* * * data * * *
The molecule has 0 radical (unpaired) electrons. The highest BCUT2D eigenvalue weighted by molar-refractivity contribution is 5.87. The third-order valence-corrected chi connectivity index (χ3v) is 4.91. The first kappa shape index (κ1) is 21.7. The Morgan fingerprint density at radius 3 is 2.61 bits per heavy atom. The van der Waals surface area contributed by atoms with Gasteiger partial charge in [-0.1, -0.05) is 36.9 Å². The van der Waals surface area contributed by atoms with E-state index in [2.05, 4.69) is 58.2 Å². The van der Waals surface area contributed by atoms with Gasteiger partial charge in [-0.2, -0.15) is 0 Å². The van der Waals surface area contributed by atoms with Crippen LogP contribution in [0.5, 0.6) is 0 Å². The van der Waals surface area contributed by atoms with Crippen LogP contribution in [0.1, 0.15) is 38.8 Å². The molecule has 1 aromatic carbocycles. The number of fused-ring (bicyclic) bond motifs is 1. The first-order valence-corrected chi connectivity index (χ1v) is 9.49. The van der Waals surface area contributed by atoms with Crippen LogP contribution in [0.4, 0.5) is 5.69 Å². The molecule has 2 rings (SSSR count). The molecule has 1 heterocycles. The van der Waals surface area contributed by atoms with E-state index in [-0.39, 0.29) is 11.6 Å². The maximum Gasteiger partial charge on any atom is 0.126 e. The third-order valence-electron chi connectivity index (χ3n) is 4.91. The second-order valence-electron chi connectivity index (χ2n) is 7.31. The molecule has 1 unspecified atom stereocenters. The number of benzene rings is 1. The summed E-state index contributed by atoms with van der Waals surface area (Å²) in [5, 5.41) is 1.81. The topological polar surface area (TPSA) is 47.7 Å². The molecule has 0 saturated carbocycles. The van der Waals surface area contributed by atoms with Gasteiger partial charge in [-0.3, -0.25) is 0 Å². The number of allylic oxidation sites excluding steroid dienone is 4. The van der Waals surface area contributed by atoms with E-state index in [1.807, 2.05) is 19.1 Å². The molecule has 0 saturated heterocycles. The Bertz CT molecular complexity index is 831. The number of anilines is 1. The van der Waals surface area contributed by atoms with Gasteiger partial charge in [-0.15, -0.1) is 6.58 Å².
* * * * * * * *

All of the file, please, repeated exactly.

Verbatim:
The molecule has 0 radical (unpaired) electrons. The highest BCUT2D eigenvalue weighted by molar-refractivity contribution is 5.87. The third-order valence-corrected chi connectivity index (χ3v) is 4.91. The first kappa shape index (κ1) is 21.7. The Morgan fingerprint density at radius 3 is 2.61 bits per heavy atom. The van der Waals surface area contributed by atoms with Gasteiger partial charge in [-0.1, -0.05) is 36.9 Å². The van der Waals surface area contributed by atoms with E-state index in [2.05, 4.69) is 58.2 Å². The van der Waals surface area contributed by atoms with Gasteiger partial charge in [-0.2, -0.15) is 0 Å². The van der Waals surface area contributed by atoms with Crippen LogP contribution in [0.5, 0.6) is 0 Å². The van der Waals surface area contributed by atoms with Crippen LogP contribution in [0.1, 0.15) is 38.8 Å². The molecule has 1 aromatic carbocycles. The number of fused-ring (bicyclic) bond motifs is 1. The first-order valence-corrected chi connectivity index (χ1v) is 9.49. The van der Waals surface area contributed by atoms with Crippen LogP contribution in [0.4, 0.5) is 5.69 Å². The molecule has 2 rings (SSSR count). The molecule has 1 heterocycles. The van der Waals surface area contributed by atoms with E-state index in [-0.39, 0.29) is 11.6 Å². The maximum Gasteiger partial charge on any atom is 0.126 e. The third-order valence-electron chi connectivity index (χ3n) is 4.91. The second-order valence-electron chi connectivity index (χ2n) is 7.31. The molecule has 1 unspecified atom stereocenters. The number of benzene rings is 1. The summed E-state index contributed by atoms with van der Waals surface area (Å²) in [5, 5.41) is 1.81. The topological polar surface area (TPSA) is 47.7 Å². The molecule has 0 saturated carbocycles. The van der Waals surface area contributed by atoms with Gasteiger partial charge in [-0.3, -0.25) is 0 Å². The number of allylic oxidation sites excluding steroid dienone is 4. The van der Waals surface area contributed by atoms with E-state index in [1.807, 2.05) is 19.1 Å². The molecule has 0 saturated heterocycles. The Bertz CT molecular complexity index is 831. The number of anilines is 1. The van der Waals surface area contributed by atoms with Gasteiger partial charge in [-0.15, -0.1) is 6.58 Å².